Pre-eclampsiaEn Español (Spanish Version)
Pre-eclampsia is a problem that occurs in some women during pregnancy. Blood pressure increases and protein appears in the urine. This usually occurs during the second half of pregnancy.
Cardiovascular System and Kidneys
Copyright © Nucleus Medical Media, Inc.
The cause of pre-eclampsia is unknown.
Pre-eclampsia is more common in African-American women over, and in women aged 40 years and older. Factors that may increase your chance of getting pre-eclampsia include:
- Pre-eclampsia in a previous pregnancy
- First pregnancy
- Family history, such as a mother and sister who also had the condition
- Carrying multiple babies such as twins
- Chronic high blood pressure
- Kidney disease
- Antiphospholipid antibody syndrome
Women with pre-eclampsia may have no symptoms. It is important to see your doctor regularly during pregnancy to detect problems early.
In women with symptoms, pre-eclampsia may cause:
- Bloating or water retention
- Noticeably swollen ankles or feet, outside of normal swelling that occurs during pregnancy
- Swelling of the face and upper body
- Vision troubles
- Upper abdominal pain
- Nausea or vomiting
- Feeling short of breath
- Chest pain
- Urinating less
The doctor will ask about your symptoms and medical history. A physical exam will be done.
Preeclampsia is diagnosed if a pregnant women has high blood pressure and significant protein in her urine.
Tests may include:
- Blood pressure measurement to see if blood pressure is 140/90 or higher
- Urine tests to look for elevated protein levels
- Blood tests—to check general body health and kidney and liver function
Treating pre-eclampsia early can prevent its progression to eclampsia, which are seizures caused by severe pre-eclampsia.
Treatment may include:
The only way to cure pre-eclampsia is to deliver the baby. The decision for delivery depends a combination of factors, such as:
- How many weeks along you are in your pregnancy
- Condition of the mother and baby
- Severity of pre-eclampsia
- Risk of other pregnancy complications
Labor may happen naturally or it may be induced. If there are life-threatening circumstances for either the mother or the baby, a cesarean section may be required. During labor, you may need medication to control blood pressure and prevent seizures.
Mild pre-eclampsia can often be managed with rest and medication
the baby is close to term. Your doctor may recommend medications to:
- Lower blood pressure
- Reduce the risk of convulsions
- Help fetal lung development in case the baby is born prematurely
If your home situation is stable and you live close to the hospital, your doctor may recommend that you rest at home in a quiet environment. Home treatment may include:
- Taking frequent blood pressure readings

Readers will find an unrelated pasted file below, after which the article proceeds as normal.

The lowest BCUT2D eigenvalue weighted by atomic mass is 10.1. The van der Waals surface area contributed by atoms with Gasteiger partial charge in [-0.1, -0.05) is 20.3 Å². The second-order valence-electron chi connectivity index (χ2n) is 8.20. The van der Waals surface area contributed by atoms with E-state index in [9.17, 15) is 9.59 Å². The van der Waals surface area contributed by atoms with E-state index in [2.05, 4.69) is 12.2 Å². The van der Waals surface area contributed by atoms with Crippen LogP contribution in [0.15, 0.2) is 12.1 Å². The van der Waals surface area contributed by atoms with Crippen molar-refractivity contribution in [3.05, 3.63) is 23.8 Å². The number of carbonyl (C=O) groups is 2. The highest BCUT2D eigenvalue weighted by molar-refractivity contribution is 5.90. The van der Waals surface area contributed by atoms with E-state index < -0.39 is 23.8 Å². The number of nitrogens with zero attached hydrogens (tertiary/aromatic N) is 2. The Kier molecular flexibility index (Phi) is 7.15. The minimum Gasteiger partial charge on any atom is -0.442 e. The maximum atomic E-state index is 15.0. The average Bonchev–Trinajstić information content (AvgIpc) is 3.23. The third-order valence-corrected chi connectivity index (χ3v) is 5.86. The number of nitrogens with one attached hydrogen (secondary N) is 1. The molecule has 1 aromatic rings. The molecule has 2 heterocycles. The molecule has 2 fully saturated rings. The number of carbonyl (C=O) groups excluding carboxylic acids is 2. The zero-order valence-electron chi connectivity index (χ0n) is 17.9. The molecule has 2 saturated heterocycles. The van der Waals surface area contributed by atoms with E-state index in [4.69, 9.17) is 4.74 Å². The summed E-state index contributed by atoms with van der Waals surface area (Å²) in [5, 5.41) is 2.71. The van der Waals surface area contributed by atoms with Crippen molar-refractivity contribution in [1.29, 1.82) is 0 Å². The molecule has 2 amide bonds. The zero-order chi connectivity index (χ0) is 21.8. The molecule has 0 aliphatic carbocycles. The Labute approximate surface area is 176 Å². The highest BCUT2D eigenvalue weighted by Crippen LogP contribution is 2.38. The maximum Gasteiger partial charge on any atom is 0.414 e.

- Getting plenty of rest
- Obtaining help to prepare meals, do housework, and care for family members
If pre-eclampsia is moderate or your home situation is not restful, the doctor may admit you to the hospital. Treatment may include:
- Lowering your blood pressure with medication
- Medications to prevent eclampsia
- Monitoring your baby's condition
- Making sure you get enough rest
To help reduce your chance of developing pre-eclampsia or other pregnancy complications, take these steps:
- Get early and regular prenatal care. Early treatment of pre-eclampsia may prevent eclampsia.
- If you have chronic high blood pressure, keep it under control during pregnancy.
- Get your doctor's approval before taking any prescription or over-the-counter medications.
- Do not smoke or drink alcohol during pregnancy.
- Eat regular, healthful meals, and take prenatal vitamins.
Ask your doctor if you should take a daily
supplement. In women who have a low calcium intake, supplementation may reduce the risk of pre-eclampsia, eclampsia, and
Your doctor may recommend that you take
to lower your risk of pre-eclampsia.
American Academy of Family Physicians
American Congress of Obstetricians and Gynecologists
The Society of Obstetricians and Gynaecologists of Canada
High blood pressure during pregnancy. American Congress of Obstetricians and Gynecologists website. Available at:
. Accessed August 5, 2013.
Hypertensive disorders of pregnancy. EBSCO DynaMed website. Available at:
. Updated May 28, 2013. Accessed August 5, 2013.
Pregnancy-induced hypertension. American Academy of Family Physicians Family Doctor website. Available at:
. Updated August 2010. Accessed August 5, 2013.
What is preeclampsia?
National Heart, Lung, and Blood Institute website. Available at:
. Accessed August 5, 2013.
9/30/2008 DynaMed's Systematic Literature Surveillance
: Samuels-Kalow ME, Funai EF, Buhimschi C, et al. Prepregnancy body mass index, hypertensive disorders of pregnancy, and long-term maternal mortality.
Am J Obstet Gynecol
. 2007;197:490.e1-6. Epub 2007 Aug 21.
7/6/2006 DynaMed's Systematic Literature Surveillance
: Villar J, Abdel-Aleem H, Merialdi M, et al. World Health Organization randomized trial of calcium supplementation among low calcium intake pregnant women.
Am J Obstet Gynecol. 2006;194:639-649.
7/6/2009 DynaMed's Systematic Literature Surveillance
: Kumar A, Devi SG, Batra S, Singh C, Shukla DK. Calcium supplementation for the prevention of pre-eclampsia.
Int J Gynaecol Obstet. 2009;104:32-36.
8/6/2010 DynaMed's Systematic Literature Surveillance
: Bujold E, Roberge S, Lacasse Y, et al. Prevention of preeclampsia and intrauterine growth restriction with aspirin started in early pregnancy: a meta-analysis.
2010;116(2 Pt 1):402-14.
Last Reviewed August 2013